While the goal of Brick City Development Corp. is to leverage financing from a variety of private- and public-sector sources to attract, retain and grow businesses in Newark, an executive with the nonprofit said many companies are still hitting a wall in trying to obtain funds.
"We get approached quite often by companies that want to be in the city, but have been denied access to capital," said Ruben Gomez, senior vice president of business attraction for BCDC. "More often than not, applicants have been declined by a traditional lender or government funding source, so we find that there's still a need for a specific fund to provide assistance to a company and fill that niche for small and medium-sized business retention and attraction."
To facilitate small-business growth in Newark, BCDC and New Jersey Community Capital today launched a $4 million loan fund capitalized by the social investment group at Prudential Financial Inc. According to Gomez, the fund will provide loans up to $400,000 to Newark-based businesses for the purpose of attracting more companies into the city, expanding small-business capacity and spurring real estate development.
Gomez said BCDC already has companies in the pipeline for the funding, including a food manufacturing business looking to acquire equipment and real estate, and a health care company hoping to relocate downtown.
"We're working on the backdrop of a deep need for small businesses in urban areas," said Ommeed Sathe, vice president of social investment for Prudential. "As we see Newark undergoing a large number of big developments, they become the economic driver for opportunities for small businesses, as large corporations have a need for all sorts of support services."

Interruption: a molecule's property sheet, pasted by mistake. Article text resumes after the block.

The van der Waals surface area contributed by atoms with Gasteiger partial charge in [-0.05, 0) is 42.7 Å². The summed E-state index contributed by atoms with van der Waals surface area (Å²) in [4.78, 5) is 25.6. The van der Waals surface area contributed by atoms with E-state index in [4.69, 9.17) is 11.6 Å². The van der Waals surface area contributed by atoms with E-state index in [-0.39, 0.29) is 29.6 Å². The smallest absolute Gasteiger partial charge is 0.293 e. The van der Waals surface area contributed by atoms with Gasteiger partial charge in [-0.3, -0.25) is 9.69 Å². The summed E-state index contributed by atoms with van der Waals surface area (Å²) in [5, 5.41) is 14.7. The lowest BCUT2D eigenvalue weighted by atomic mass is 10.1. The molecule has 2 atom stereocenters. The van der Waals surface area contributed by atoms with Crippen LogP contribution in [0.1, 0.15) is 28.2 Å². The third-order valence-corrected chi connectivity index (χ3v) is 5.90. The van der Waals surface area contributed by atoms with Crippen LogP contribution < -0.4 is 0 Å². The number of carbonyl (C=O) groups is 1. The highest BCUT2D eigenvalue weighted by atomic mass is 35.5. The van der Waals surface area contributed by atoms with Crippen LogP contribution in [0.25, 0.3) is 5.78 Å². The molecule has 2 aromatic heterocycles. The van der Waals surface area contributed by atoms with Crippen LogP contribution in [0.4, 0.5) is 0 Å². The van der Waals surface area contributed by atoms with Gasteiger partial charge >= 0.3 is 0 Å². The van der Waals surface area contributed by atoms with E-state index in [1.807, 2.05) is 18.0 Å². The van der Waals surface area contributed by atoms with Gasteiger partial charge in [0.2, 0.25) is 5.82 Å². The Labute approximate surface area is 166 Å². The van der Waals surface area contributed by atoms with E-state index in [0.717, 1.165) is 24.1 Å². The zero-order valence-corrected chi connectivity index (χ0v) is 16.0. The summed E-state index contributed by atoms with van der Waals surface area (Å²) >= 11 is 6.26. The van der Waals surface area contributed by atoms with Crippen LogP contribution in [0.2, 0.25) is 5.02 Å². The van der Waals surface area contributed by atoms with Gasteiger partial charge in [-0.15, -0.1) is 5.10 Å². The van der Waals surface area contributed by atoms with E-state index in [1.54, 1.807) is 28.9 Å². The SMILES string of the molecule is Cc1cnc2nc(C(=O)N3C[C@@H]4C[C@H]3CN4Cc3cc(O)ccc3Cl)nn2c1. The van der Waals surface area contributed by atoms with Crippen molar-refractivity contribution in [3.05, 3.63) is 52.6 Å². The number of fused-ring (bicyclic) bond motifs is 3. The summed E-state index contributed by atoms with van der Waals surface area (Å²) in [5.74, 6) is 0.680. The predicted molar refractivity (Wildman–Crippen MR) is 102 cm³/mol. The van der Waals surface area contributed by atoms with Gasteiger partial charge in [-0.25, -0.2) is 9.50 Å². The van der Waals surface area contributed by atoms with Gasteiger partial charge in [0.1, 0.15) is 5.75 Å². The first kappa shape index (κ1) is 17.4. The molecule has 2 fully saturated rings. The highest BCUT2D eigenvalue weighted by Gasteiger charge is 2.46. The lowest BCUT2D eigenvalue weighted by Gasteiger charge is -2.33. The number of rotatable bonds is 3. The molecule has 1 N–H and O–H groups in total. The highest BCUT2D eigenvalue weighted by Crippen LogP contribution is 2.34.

According to Sathe, the social investment arm of Prudential has invested $1.5 billion in small businesses across the country through economic development groups since the 1970s, so the new BCDC Newark Fund is "part of a long tradition."
"We're not really stacked to be a small-business lender, because we're not a bank, but we still want to make the financing available," Sathe said. "We've made loans to NJCC before and knew the two organizations very well and what they do to foster economic development. We know they're actually going to be out in the field looking at job creation and growth in the companies that get these loans and see how able they are to repay them."
Gomez said BCDC will monitor companies awarded funds "weekly, if not daily," to ensure they will be able to pay back the loans and to "help them access other resources — not just capital — if they need to improve."
"We just received certification this year that allows us to go to the market and raise more capital, and that will help us expand this fund in different ways," Gomez said. "We'll be continually forming the kinds of relationships we have with Prudential with other entities to do more of this kind of work. There's still more parts missing to get businesses the funding they need, but this is just part of our effort to build that access to capital."
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